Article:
The core issue is what the networks are made of today. Most of the computer equipment including network routers and ancillary devices such as printers and web cameras, are made in China. All of them are inherently non-secure because of where they come from and because the U.S. government, including the Pentagon and the military services, buy equioment without any security vetting. No equipment is tested for security and, for the most part the buying process is based on published specifications provided by the manufacturing company or distributor. Even equipment that looks American is usually stuffed with parts that come from abroad. No one can tell you what's inside the box.
China has been known to plant hardware, firmware, and software in devices such as computer motherboards or smart phones. Given that more than 70 percent of all computer hardware either is Chinese in origin or contains Chinese origin components, no one can trust present-day networks. Harvesting information is, therefore quite easy for Chinese spies and China has used what it has stolen to build everything from stealth fighter planes to modern missiles.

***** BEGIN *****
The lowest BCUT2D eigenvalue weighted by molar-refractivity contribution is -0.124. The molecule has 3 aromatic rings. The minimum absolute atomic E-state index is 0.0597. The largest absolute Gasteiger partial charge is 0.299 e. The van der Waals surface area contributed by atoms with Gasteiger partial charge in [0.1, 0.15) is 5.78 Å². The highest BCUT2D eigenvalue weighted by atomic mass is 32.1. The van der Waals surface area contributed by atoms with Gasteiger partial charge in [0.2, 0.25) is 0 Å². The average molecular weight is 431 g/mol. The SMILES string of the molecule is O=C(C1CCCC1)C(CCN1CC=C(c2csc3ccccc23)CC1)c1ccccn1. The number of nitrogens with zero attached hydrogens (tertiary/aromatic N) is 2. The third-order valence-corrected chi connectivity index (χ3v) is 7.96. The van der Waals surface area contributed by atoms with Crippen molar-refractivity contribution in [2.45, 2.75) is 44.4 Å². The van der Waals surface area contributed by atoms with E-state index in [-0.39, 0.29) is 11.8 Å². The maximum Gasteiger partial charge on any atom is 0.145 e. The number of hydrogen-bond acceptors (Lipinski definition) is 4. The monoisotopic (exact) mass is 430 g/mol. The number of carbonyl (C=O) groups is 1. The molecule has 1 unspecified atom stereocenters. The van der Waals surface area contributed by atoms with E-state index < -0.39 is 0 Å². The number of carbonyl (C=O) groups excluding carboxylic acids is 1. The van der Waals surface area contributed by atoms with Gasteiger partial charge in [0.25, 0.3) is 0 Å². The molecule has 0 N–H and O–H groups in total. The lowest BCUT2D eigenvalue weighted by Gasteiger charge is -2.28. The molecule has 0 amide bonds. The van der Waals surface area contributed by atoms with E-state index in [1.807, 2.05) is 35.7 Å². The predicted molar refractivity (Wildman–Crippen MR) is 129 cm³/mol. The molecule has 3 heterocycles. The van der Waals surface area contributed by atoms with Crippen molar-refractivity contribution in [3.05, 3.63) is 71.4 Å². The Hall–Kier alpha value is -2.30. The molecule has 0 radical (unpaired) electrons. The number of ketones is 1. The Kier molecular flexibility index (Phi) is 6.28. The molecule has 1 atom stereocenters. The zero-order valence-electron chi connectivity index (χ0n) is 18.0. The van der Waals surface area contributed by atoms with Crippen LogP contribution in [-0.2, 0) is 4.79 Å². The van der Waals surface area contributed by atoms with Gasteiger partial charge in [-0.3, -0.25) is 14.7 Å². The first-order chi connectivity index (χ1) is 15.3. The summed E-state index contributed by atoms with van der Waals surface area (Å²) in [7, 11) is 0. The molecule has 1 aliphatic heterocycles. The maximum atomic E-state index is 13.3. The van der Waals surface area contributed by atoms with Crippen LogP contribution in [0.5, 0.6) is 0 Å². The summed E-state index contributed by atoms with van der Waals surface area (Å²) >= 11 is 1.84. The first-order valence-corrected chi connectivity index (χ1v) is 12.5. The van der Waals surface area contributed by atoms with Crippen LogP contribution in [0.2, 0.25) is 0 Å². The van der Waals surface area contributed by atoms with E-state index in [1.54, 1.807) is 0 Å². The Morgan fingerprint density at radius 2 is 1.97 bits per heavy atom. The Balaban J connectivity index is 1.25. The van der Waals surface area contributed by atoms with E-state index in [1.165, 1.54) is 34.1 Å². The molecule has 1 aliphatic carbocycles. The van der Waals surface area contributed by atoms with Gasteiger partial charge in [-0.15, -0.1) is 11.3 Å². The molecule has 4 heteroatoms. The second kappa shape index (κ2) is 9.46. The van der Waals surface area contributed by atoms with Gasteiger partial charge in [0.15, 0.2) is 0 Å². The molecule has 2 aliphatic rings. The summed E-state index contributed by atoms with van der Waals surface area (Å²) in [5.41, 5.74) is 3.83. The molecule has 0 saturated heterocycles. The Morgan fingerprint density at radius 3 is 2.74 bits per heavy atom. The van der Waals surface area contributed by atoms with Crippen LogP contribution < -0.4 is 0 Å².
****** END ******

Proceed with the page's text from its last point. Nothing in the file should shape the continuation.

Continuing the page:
If the existing network is not trustworthy, the new cloud computing environment just expands the problem from a specific target to the broader network itself, meaning that command and control systems and communications become instantly vulnerable. Even if there are backup systems, the sheer volume of a cloud computing crash means that recovery could be very difficult, perhaps not even possible.